RWE studies are typically observational studies, including cross-sectional, prospective and retrospective cohort study designs. All three of these types of studies provide value in understanding treatment effectiveness and other patient outcomes, and it is important to design the study appropriately to address research questions of interest. Real-world studies can tell different parts of the story by drawing on a variety of existing data sources, such as product and disease registries, insurance claims databases and EHRs.
Observational Study Design
While cross-sectional, prospective or retrospective study designs are most commonly used, these categories don’t necessarily capture designs of real-world studies but represent those that are commonly used. Through its many forms, RWE provides an extensive resource of information and can be used in conjunction with what is learned through RCTs to tell the full story of a patient’s treatment experience and help optimize and individualize patient care.
Continuing to Embrace RWE in the Multiple Myeloma Space
As with any form of growth or change, adjusting to a healthcare landscape that uses RWE in decision making will not be a simple, nor a linear process. We all must work together to find ways to effectively incorporate this information to facilitate drug development and optimize treatment selection for patients. We must continue to innovate, acknowledging the challenges with RWE but also understanding the benefits it provides by highlighting important aspects of patient care that may be difficult to address and thus are commonly not captured in the context of RCTs.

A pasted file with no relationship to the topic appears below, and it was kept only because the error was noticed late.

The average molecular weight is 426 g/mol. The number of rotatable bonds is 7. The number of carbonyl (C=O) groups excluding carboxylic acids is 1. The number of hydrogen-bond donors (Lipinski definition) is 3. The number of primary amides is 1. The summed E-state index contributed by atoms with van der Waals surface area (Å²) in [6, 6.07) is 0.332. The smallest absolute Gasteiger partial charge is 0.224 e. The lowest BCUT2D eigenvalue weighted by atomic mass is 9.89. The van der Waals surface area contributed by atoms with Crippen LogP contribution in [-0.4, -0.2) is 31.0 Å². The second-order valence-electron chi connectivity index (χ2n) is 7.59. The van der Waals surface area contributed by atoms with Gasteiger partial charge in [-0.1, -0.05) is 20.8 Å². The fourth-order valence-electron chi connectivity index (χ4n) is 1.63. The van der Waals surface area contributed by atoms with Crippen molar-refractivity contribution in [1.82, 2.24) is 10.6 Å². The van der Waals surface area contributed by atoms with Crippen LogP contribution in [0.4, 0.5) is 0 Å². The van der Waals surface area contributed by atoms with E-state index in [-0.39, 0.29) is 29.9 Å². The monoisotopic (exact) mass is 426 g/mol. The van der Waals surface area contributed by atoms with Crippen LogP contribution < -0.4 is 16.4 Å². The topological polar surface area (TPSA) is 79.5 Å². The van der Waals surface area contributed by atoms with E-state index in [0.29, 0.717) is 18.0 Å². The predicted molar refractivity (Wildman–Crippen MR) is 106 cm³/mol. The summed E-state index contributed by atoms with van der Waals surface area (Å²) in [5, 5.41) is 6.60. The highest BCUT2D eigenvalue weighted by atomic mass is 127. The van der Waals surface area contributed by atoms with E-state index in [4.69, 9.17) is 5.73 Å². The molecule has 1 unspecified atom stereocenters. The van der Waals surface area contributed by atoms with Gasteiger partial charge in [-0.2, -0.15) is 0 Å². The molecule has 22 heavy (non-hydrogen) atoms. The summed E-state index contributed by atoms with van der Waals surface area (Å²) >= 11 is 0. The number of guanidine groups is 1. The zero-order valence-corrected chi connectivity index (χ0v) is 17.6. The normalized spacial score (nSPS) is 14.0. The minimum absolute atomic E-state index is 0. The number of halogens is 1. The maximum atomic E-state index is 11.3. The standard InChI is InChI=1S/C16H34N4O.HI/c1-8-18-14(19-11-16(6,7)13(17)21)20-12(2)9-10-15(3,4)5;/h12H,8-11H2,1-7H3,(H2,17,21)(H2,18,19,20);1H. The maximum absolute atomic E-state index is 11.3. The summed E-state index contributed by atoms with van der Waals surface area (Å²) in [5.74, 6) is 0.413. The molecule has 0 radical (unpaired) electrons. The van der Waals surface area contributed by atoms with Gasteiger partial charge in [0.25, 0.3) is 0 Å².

As we work with our peers and colleagues in the industry to align on a common understanding of the opportunities and challenges RWE presents, we think of the nearly 450,000 people around the world currently living with multiple myeloma and are reminded that there are patients who still have critical treatment needs. 17 RWE allows us to continue to improve care for all patients within the multiple myeloma space, particularly the many whose personal journeys are not addressed by RCTs. We invite you to join us in embracing new methods of understanding the patient story as we continue to discover new ways to provide transformative solutions for multiple myeloma patients.